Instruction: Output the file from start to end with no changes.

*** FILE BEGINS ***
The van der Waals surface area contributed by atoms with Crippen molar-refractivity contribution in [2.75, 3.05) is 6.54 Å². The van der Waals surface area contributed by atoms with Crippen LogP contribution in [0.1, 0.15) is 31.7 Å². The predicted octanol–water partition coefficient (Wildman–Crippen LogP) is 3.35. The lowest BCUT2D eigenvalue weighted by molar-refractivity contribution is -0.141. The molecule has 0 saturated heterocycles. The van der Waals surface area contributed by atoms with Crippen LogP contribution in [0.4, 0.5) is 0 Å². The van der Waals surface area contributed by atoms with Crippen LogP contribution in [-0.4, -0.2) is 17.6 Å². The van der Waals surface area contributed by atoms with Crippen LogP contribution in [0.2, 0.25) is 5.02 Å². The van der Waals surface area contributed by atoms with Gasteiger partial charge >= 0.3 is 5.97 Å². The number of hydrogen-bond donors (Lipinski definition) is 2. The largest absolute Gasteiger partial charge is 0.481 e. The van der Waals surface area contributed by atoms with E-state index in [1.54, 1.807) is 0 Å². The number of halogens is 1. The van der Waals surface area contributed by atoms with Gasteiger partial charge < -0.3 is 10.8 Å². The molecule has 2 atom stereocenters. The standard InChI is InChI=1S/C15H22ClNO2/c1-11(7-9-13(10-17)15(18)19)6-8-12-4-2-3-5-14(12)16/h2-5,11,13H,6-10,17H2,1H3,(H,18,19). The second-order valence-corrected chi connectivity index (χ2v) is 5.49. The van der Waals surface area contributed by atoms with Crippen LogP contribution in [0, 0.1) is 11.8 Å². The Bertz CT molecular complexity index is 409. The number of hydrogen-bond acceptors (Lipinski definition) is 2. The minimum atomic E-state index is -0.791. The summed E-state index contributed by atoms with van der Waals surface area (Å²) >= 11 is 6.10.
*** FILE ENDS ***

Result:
The van der Waals surface area contributed by atoms with Crippen molar-refractivity contribution in [2.75, 3.05) is 6.54 Å². The van der Waals surface area contributed by atoms with Crippen LogP contribution in [0.1, 0.15) is 31.7 Å². The predicted octanol–water partition coefficient (Wildman–Crippen LogP) is 3.35. The lowest BCUT2D eigenvalue weighted by molar-refractivity contribution is -0.141. The molecule has 0 saturated heterocycles. The van der Waals surface area contributed by atoms with Crippen LogP contribution in [0.4, 0.5) is 0 Å². The van der Waals surface area contributed by atoms with Crippen LogP contribution in [-0.4, -0.2) is 17.6 Å². The van der Waals surface area contributed by atoms with Crippen LogP contribution in [0.2, 0.25) is 5.02 Å². The van der Waals surface area contributed by atoms with Gasteiger partial charge >= 0.3 is 5.97 Å². The number of hydrogen-bond donors (Lipinski definition) is 2. The largest absolute Gasteiger partial charge is 0.481 e. The van der Waals surface area contributed by atoms with E-state index in [1.54, 1.807) is 0 Å². The number of halogens is 1. The van der Waals surface area contributed by atoms with Gasteiger partial charge < -0.3 is 10.8 Å². The molecule has 2 atom stereocenters. The standard InChI is InChI=1S/C15H22ClNO2/c1-11(7-9-13(10-17)15(18)19)6-8-12-4-2-3-5-14(12)16/h2-5,11,13H,6-10,17H2,1H3,(H,18,19). The second-order valence-corrected chi connectivity index (χ2v) is 5.49. The van der Waals surface area contributed by atoms with Crippen LogP contribution in [0, 0.1) is 11.8 Å². The Bertz CT molecular complexity index is 409. The number of hydrogen-bond acceptors (Lipinski definition) is 2. The minimum atomic E-state index is -0.791. The summed E-state index contributed by atoms with van der Waals surface area (Å²) >= 11 is 6.10.